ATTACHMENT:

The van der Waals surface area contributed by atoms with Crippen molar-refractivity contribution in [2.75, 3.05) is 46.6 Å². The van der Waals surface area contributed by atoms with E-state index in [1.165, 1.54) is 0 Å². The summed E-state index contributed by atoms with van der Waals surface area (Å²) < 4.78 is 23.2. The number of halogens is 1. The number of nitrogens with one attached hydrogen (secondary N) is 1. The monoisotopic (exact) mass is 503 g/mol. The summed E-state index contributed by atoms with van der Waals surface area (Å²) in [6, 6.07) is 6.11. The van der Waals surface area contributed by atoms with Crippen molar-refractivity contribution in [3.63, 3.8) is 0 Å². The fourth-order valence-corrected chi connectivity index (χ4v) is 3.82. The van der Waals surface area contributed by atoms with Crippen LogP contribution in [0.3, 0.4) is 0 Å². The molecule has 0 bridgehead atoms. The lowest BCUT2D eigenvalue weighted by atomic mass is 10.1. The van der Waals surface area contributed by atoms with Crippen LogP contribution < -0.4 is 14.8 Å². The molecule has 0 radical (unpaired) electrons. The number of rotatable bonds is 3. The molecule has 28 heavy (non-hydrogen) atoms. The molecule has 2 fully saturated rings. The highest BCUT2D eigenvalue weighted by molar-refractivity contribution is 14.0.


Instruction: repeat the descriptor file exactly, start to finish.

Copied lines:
The van der Waals surface area contributed by atoms with Crippen molar-refractivity contribution in [2.75, 3.05) is 46.6 Å². The van der Waals surface area contributed by atoms with E-state index in [1.165, 1.54) is 0 Å². The summed E-state index contributed by atoms with van der Waals surface area (Å²) < 4.78 is 23.2. The number of halogens is 1. The number of nitrogens with one attached hydrogen (secondary N) is 1. The monoisotopic (exact) mass is 503 g/mol. The summed E-state index contributed by atoms with van der Waals surface area (Å²) in [6, 6.07) is 6.11. The van der Waals surface area contributed by atoms with Crippen molar-refractivity contribution in [3.63, 3.8) is 0 Å². The fourth-order valence-corrected chi connectivity index (χ4v) is 3.82. The van der Waals surface area contributed by atoms with Crippen LogP contribution in [0.3, 0.4) is 0 Å². The molecule has 0 bridgehead atoms. The lowest BCUT2D eigenvalue weighted by atomic mass is 10.1. The van der Waals surface area contributed by atoms with Crippen LogP contribution < -0.4 is 14.8 Å². The molecule has 0 radical (unpaired) electrons. The number of rotatable bonds is 3. The molecule has 28 heavy (non-hydrogen) atoms. The molecule has 2 fully saturated rings. The highest BCUT2D eigenvalue weighted by molar-refractivity contribution is 14.0.